In the run-up to January 2023 we migrated our first site – – to our new Design System.
Just under 3 years of research, design, build and, finally, the migration of content from the old site to the new site. This is a huge milestone in the development and success of our future websites for Scottish Enterprise.
I seem to have been running a lot of retrospectives lately. And yes, I just used an Oxford comma. Get over it.
In case you don’t know what that means, a retrospective (or a ‘retro’ for short) is a meeting-come-workshop where you look back on work you’ve done, as a team, and try to identify ways you could be better in future.
In agile methodologies, you can hold retros pretty regularly. With Scrum, you’d hold one at the end of every sprint – typically every 2 weeks – so you can get feedback quickly and adjust course immediately.
Think guiding a canoe through rapids; if you can’t change course quickly, you are going to hit a rock (a fairly common metaphor for retros uses a sailboat, as above) pretty soon, and pretty fatally.
It started with a leadership course 14 years ago. It ended with a leadership course 1 year ago.
Somewhere in between I have spent almost 14 years working with the most talented, passionate people, and now my last day at Scottish Enterprise (SE) approaches.
It’s been the best of times, seeing what small teams of committed people can bring to work and to their relationships. It’s also been the most frustrating of times too. I can’t help but marvel at how I spent 3 years trying to move us over to digital signatures, but to no avail. Then Covid hit and boom, it happened. When the risk is high, politics is low.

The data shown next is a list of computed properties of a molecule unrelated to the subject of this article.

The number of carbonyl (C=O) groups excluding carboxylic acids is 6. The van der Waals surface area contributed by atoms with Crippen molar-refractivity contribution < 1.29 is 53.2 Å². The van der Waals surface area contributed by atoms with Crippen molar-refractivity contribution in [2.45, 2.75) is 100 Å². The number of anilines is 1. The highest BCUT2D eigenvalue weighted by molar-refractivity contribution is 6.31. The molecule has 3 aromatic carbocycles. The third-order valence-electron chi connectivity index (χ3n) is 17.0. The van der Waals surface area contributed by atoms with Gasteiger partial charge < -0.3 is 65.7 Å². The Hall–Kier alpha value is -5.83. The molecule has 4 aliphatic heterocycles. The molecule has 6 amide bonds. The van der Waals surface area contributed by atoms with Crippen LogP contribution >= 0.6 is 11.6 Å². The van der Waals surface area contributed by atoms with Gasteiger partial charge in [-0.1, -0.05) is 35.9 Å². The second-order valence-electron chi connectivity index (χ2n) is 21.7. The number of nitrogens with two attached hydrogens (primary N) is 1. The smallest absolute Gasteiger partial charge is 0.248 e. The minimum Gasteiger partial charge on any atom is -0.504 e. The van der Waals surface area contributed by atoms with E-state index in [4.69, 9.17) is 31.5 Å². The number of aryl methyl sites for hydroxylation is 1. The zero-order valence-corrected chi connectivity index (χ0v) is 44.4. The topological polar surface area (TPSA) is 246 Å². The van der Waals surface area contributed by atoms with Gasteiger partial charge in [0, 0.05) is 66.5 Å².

But my time in SE isn’t just the last two very challenging years. It’s much wider than that and I’ve been reflecting on some of the things that cut through everything I’ve done. There are many but I’m going with just three things.
Applying for a job seems simple enough, right? Set out your own expectations on a job and employer, find something that meets your expectation and apply! However, in the 6 months I have spent with the service design team at Scottish Enterprise (pretty new right!) I have learned that very few things are as simple as we say or think.
Following several queries and concerns relating to our Current vacancies page on Scottish-enterprise.com, the team kicked off a project to research, understand and act on the needs of our customers (potential applicants) and colleagues (those involved in recruitment).
What do we take from those we have worked for, and with? What do we take from each role we do into the next?
I’ve blogged before about my career journey. The best of times has been when I’ve worked for someone who has understood me as a whole person and believed in me. Here’s some thoughts about my journey over 35 years
Earlier on in the year, myself, and Derek Hawthorne from SDS connected on LinkedIn about a mutual interest in an article about making the web a greener place. Through further conversation we discovered that we are both working on Design Systems.
SDS are at the very early stage of creating a Design system while we are further on in our journey. Derek reached out to see if we could share what we are doing, so we set up a sharing session.